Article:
Benjamin Franklin famously said that in this world, nothing is certain but death and taxes. Trustees of pension schemes and death in service trusts frequently find themselves dealing with both – often at the same time.

When a member dies, trustees need to check whether a lump sum death benefit is payable and, if so, who should receive it. They must move quickly, but take care to act reasonably. Getting it wrong can lead to disputes with potential beneficiaries, as well as negative tax treatment. We’ve laid out four simple steps to help trustees take decisions with confidence.

1. Check scheme rules

The first step is to check the scheme’s rules. Is a lump sum death benefit payable? What is the scope of the trustees’ discretion? What classes of person are eligible to be considered? Are there any time limits or other restrictions on payment of death benefits? Do the current rules apply, or are previous sets of rules relevant? If there is any question over how a scheme’s rules should be interpreted in a particular case, seek advice.

2. Make proper enquiries

Once the trustees have determined which categories of person are eligible to receive a lump death benefit, they must make enquiries to find out which individuals fall into these categories. There is no hard and fast rule for who trustees should approach for information, but the list might look something like this:

  • The person who notified the trustees of the member’s death.
  • The next of kin, if different.
  • The executor of their estate, if different.
  • The solicitor appointed by the member or their family.
  • The member’s family, friends, work colleagues, or even the trustees themselves.

Typically, trustees will want to gather the following information as a minimum, depending on the member’s circumstances:

  • nomination form/expression of wishes;
  • details of the member’s will;
  • death certificate;
  • marriage certificate or proof of civil partnership;
  • divorce decree or proof of dissolution of civil partnership;
  • birth certificate for spouse, children or other dependants;
  • evidence of financial or other dependency; and
  • details of the member’s family and personal circumstances from trustworthy sources.

The definition of eligible beneficiaries in a set of scheme rules can be very broad, covering a wide range of people. Trustees aren’t obliged to make an exhaustive list of all possible beneficiaries within a class, or all possible classes of beneficiaries. However, they are under a duty to gather enough information and evidence to allow them to assess the position and gain a clear picture of the member’s circumstances.

3. Consider the information gathered

Members might think that by completing an expression of wish form, they can choose who will receive a lump sum in the event of their death. In reality, while trustees will certainly take this into account, it is only a snapshot of the member’s wishes at a point in time. Trustees need to consider the wider picture, including any change in circumstances since the form was completed.

Similarly, a member’s will is not binding on trustees. It may help guide trustees in exercising their discretion, but equally trustees may choose to distribute a lump sum in an entirely different way.

Trustees should assess the needs of each potential beneficiary – financial, educational or personal. Were they financially dependent on the member? Were they dependent for other needs due to their age or disability?

Where there is a complex family situation, trustees must take extra care to establish and understand the full facts. They may need to consider information from a number of different sources and use their judgement to determine which information is the most reliable.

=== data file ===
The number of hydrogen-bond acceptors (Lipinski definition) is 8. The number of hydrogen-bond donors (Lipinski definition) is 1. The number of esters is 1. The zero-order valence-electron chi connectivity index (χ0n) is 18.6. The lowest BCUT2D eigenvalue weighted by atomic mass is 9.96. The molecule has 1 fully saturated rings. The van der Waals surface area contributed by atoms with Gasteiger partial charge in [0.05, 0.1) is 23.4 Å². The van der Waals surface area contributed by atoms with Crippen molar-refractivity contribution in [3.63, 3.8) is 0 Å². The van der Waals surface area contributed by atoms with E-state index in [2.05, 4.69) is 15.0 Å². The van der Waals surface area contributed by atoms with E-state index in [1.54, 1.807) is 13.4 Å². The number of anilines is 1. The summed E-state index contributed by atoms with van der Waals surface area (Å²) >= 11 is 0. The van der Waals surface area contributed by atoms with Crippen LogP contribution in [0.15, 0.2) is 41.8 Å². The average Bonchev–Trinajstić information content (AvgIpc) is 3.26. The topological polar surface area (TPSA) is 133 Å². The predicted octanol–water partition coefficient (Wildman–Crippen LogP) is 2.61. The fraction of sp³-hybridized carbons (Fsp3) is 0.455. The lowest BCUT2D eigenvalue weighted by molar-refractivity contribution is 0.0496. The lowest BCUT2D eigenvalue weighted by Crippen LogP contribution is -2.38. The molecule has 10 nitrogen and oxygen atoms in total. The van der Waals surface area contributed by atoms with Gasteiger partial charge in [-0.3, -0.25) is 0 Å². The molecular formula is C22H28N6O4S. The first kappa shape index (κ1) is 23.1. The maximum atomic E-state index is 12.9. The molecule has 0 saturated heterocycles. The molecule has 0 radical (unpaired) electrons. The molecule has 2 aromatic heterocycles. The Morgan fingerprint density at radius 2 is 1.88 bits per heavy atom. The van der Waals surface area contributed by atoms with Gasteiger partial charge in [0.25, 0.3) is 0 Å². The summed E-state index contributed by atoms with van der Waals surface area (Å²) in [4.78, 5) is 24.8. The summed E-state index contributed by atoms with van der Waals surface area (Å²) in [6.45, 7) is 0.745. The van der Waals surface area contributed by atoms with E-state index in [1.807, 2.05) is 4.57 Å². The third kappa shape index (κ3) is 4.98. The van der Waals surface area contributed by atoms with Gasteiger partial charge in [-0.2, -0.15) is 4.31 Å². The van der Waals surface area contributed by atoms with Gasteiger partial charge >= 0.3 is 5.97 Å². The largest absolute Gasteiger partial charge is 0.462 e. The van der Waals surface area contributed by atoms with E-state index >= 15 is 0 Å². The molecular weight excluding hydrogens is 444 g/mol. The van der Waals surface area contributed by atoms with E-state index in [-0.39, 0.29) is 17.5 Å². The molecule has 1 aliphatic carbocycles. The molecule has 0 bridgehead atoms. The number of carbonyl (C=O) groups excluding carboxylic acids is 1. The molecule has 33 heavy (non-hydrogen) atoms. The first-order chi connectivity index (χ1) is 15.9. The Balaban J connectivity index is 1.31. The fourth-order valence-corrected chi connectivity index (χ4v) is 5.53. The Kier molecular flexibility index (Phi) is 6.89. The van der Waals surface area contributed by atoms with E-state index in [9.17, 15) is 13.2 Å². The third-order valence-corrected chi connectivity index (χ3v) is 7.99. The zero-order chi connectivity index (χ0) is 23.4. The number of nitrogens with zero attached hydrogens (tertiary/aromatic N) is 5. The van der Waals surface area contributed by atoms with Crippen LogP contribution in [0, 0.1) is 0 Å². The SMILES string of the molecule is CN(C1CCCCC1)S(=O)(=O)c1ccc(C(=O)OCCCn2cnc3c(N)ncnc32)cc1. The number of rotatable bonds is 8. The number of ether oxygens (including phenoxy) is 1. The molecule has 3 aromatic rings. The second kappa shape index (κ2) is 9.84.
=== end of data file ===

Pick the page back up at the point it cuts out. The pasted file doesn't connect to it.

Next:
4. Exercise discretion

Once trustees have checked the rules, gathered information about the member’s circumstances and considered all the evidence, it’s time to reach a decision. In doing so, trustees must act reasonably, take account of all the relevant circumstances, and beware a number of potential pitfalls:

  • Delegation: some trustee boards choose to delegate death benefit decisions to a committee. If this applies, care must be taken to ensure there is a delegation power under the scheme rules and it has been properly exercised.
  • Conflicts of interest: if a trustee knows the member or any potential beneficiaries personally, they should consider whether they can act impartially. In most cases, the safest route would be for a trustee with any personal involvement to abstain from taking part in the decision.
  • Irrelevant factors: trustees must set aside their own political, religious or moral views or biases.
  • Record keeping: decisions should be fully recorded, including the reasons for the decision and the factors that influenced the trustees (and those that didn’t). While there is no trust law duty to give reasons for a decision, the Pensions Ombudsman places a higher burden on trustees to explain their decision-making process to complainants.
  • Timing: some scheme rules place a hard two-year limit on payment of death benefits. Other rules are silent, but taking longer than two years can have negative tax consequences for death benefits paid since 2016. Trustees should act quickly in relation to death cases or run the risk of complaints from beneficiaries. If they are nearing the end of the two-year period, or have exceeded it, they should seek advice.

If in doubt…

There are countless Pensions Ombudsman complaints on record relating to improper or incorrect exercise of discretion to pay lump sum death benefits. It’s an area where trustees must exercise judgement, often in complex circumstances, and make decisions that can dramatically affect people’s financial future. If trustees are in any doubt about their scheme’s rules, or how to exercise their discretion in a particular case, they should seek advice.